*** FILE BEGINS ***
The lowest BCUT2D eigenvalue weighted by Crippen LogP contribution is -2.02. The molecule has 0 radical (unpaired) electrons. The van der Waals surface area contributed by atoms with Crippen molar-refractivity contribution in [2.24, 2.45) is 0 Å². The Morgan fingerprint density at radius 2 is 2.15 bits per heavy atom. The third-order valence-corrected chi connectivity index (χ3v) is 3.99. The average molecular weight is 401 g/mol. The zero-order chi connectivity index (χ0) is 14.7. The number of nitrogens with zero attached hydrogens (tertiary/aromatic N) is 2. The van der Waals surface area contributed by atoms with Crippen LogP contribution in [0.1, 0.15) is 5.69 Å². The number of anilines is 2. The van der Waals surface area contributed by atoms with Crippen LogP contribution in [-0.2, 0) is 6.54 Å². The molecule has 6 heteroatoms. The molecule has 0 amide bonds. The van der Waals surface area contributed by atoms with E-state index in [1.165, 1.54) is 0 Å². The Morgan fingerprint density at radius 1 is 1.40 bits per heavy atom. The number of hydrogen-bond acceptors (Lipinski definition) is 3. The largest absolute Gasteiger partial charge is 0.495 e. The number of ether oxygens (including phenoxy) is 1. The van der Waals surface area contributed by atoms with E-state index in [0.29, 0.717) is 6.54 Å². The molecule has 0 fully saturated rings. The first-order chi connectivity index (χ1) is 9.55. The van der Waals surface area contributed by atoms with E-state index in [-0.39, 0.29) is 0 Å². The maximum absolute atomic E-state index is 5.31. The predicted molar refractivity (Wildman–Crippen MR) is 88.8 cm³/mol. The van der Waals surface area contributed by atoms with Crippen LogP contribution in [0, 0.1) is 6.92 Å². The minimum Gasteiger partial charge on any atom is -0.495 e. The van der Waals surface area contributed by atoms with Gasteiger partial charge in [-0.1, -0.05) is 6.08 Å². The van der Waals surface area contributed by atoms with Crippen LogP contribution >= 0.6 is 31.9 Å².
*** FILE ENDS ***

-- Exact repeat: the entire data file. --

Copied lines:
The lowest BCUT2D eigenvalue weighted by Crippen LogP contribution is -2.02. The molecule has 0 radical (unpaired) electrons. The van der Waals surface area contributed by atoms with Crippen molar-refractivity contribution in [2.24, 2.45) is 0 Å². The Morgan fingerprint density at radius 2 is 2.15 bits per heavy atom. The third-order valence-corrected chi connectivity index (χ3v) is 3.99. The average molecular weight is 401 g/mol. The zero-order chi connectivity index (χ0) is 14.7. The number of nitrogens with zero attached hydrogens (tertiary/aromatic N) is 2. The van der Waals surface area contributed by atoms with Crippen LogP contribution in [0.1, 0.15) is 5.69 Å². The number of anilines is 2. The van der Waals surface area contributed by atoms with Crippen LogP contribution in [-0.2, 0) is 6.54 Å². The molecule has 6 heteroatoms. The molecule has 0 amide bonds. The van der Waals surface area contributed by atoms with E-state index in [1.165, 1.54) is 0 Å². The Morgan fingerprint density at radius 1 is 1.40 bits per heavy atom. The number of hydrogen-bond acceptors (Lipinski definition) is 3. The largest absolute Gasteiger partial charge is 0.495 e. The number of ether oxygens (including phenoxy) is 1. The van der Waals surface area contributed by atoms with E-state index in [0.29, 0.717) is 6.54 Å². The molecule has 0 fully saturated rings. The first-order chi connectivity index (χ1) is 9.55. The van der Waals surface area contributed by atoms with E-state index in [-0.39, 0.29) is 0 Å². The maximum absolute atomic E-state index is 5.31. The predicted molar refractivity (Wildman–Crippen MR) is 88.8 cm³/mol. The van der Waals surface area contributed by atoms with Crippen LogP contribution in [0, 0.1) is 6.92 Å². The minimum Gasteiger partial charge on any atom is -0.495 e. The van der Waals surface area contributed by atoms with Gasteiger partial charge in [-0.1, -0.05) is 6.08 Å². The van der Waals surface area contributed by atoms with Crippen LogP contribution >= 0.6 is 31.9 Å².